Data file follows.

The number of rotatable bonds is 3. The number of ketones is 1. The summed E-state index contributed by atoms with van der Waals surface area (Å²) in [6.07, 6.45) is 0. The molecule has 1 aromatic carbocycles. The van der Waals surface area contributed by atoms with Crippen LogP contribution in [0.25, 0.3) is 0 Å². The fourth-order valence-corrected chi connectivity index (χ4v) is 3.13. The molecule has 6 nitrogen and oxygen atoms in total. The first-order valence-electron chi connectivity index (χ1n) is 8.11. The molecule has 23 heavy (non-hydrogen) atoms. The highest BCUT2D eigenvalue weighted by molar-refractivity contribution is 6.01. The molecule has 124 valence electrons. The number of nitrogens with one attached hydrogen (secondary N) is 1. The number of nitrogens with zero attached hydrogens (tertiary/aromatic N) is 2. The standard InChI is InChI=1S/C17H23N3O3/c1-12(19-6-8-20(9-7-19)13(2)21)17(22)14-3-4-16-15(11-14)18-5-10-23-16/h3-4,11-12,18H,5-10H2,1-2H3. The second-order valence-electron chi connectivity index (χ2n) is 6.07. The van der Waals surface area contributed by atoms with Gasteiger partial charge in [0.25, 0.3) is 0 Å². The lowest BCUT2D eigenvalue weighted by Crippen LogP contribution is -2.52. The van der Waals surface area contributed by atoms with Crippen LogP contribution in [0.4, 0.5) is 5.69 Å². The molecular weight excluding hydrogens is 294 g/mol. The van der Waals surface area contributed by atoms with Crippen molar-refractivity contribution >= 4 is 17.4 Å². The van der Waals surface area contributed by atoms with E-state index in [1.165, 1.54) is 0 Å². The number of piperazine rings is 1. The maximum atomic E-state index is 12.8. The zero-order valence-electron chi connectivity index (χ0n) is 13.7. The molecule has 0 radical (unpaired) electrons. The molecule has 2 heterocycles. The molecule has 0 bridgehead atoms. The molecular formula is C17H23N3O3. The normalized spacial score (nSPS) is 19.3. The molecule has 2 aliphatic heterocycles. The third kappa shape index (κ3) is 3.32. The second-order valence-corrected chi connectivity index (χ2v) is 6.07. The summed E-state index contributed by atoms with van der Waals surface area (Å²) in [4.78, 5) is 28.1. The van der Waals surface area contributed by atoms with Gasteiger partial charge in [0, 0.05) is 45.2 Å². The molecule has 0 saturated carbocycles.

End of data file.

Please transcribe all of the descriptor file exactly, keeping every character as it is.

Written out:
The number of rotatable bonds is 3. The number of ketones is 1. The summed E-state index contributed by atoms with van der Waals surface area (Å²) in [6.07, 6.45) is 0. The molecule has 1 aromatic carbocycles. The van der Waals surface area contributed by atoms with Crippen LogP contribution in [0.25, 0.3) is 0 Å². The fourth-order valence-corrected chi connectivity index (χ4v) is 3.13. The molecule has 6 nitrogen and oxygen atoms in total. The first-order valence-electron chi connectivity index (χ1n) is 8.11. The molecule has 23 heavy (non-hydrogen) atoms. The highest BCUT2D eigenvalue weighted by molar-refractivity contribution is 6.01. The molecule has 124 valence electrons. The number of nitrogens with one attached hydrogen (secondary N) is 1. The number of nitrogens with zero attached hydrogens (tertiary/aromatic N) is 2. The standard InChI is InChI=1S/C17H23N3O3/c1-12(19-6-8-20(9-7-19)13(2)21)17(22)14-3-4-16-15(11-14)18-5-10-23-16/h3-4,11-12,18H,5-10H2,1-2H3. The second-order valence-electron chi connectivity index (χ2n) is 6.07. The van der Waals surface area contributed by atoms with Gasteiger partial charge in [0.25, 0.3) is 0 Å². The lowest BCUT2D eigenvalue weighted by Crippen LogP contribution is -2.52. The van der Waals surface area contributed by atoms with Crippen LogP contribution in [0.4, 0.5) is 5.69 Å². The molecular weight excluding hydrogens is 294 g/mol. The van der Waals surface area contributed by atoms with Crippen molar-refractivity contribution >= 4 is 17.4 Å². The van der Waals surface area contributed by atoms with E-state index in [1.165, 1.54) is 0 Å². The number of piperazine rings is 1. The maximum atomic E-state index is 12.8. The zero-order valence-electron chi connectivity index (χ0n) is 13.7. The molecule has 0 radical (unpaired) electrons. The molecule has 2 heterocycles. The molecule has 0 bridgehead atoms. The molecular formula is C17H23N3O3. The normalized spacial score (nSPS) is 19.3. The molecule has 2 aliphatic heterocycles. The third kappa shape index (κ3) is 3.32. The second-order valence-corrected chi connectivity index (χ2v) is 6.07. The summed E-state index contributed by atoms with van der Waals surface area (Å²) in [4.78, 5) is 28.1. The van der Waals surface area contributed by atoms with Gasteiger partial charge in [0, 0.05) is 45.2 Å². The molecule has 0 saturated carbocycles.